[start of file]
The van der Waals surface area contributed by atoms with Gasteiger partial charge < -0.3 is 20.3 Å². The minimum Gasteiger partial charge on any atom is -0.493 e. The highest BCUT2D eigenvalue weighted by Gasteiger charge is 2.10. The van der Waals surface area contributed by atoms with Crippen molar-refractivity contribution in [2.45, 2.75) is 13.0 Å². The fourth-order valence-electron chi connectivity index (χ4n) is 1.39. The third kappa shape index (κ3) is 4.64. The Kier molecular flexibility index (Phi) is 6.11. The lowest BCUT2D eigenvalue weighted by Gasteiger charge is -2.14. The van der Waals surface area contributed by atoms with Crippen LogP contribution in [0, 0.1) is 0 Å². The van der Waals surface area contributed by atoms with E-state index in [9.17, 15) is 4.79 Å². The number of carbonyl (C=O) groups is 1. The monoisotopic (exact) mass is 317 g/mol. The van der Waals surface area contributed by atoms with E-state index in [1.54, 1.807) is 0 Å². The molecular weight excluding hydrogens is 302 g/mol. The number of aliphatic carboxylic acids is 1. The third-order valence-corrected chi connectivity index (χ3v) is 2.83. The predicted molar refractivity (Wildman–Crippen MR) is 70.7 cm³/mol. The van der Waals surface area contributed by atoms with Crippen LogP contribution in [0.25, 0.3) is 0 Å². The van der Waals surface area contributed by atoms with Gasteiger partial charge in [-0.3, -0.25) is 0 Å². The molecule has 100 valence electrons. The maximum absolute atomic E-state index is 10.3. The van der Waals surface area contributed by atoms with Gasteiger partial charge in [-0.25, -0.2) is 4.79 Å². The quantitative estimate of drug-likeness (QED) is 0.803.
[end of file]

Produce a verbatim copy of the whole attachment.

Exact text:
The van der Waals surface area contributed by atoms with Gasteiger partial charge < -0.3 is 20.3 Å². The minimum Gasteiger partial charge on any atom is -0.493 e. The highest BCUT2D eigenvalue weighted by Gasteiger charge is 2.10. The van der Waals surface area contributed by atoms with Crippen molar-refractivity contribution in [2.45, 2.75) is 13.0 Å². The fourth-order valence-electron chi connectivity index (χ4n) is 1.39. The third kappa shape index (κ3) is 4.64. The Kier molecular flexibility index (Phi) is 6.11. The lowest BCUT2D eigenvalue weighted by Gasteiger charge is -2.14. The van der Waals surface area contributed by atoms with Crippen LogP contribution in [0, 0.1) is 0 Å². The van der Waals surface area contributed by atoms with E-state index in [9.17, 15) is 4.79 Å². The number of carbonyl (C=O) groups is 1. The monoisotopic (exact) mass is 317 g/mol. The van der Waals surface area contributed by atoms with E-state index in [1.54, 1.807) is 0 Å². The molecular weight excluding hydrogens is 302 g/mol. The number of aliphatic carboxylic acids is 1. The third-order valence-corrected chi connectivity index (χ3v) is 2.83. The predicted molar refractivity (Wildman–Crippen MR) is 70.7 cm³/mol. The van der Waals surface area contributed by atoms with Crippen LogP contribution in [0.25, 0.3) is 0 Å². The van der Waals surface area contributed by atoms with Gasteiger partial charge in [-0.3, -0.25) is 0 Å². The molecule has 100 valence electrons. The maximum absolute atomic E-state index is 10.3. The van der Waals surface area contributed by atoms with Gasteiger partial charge in [-0.25, -0.2) is 4.79 Å². The quantitative estimate of drug-likeness (QED) is 0.803.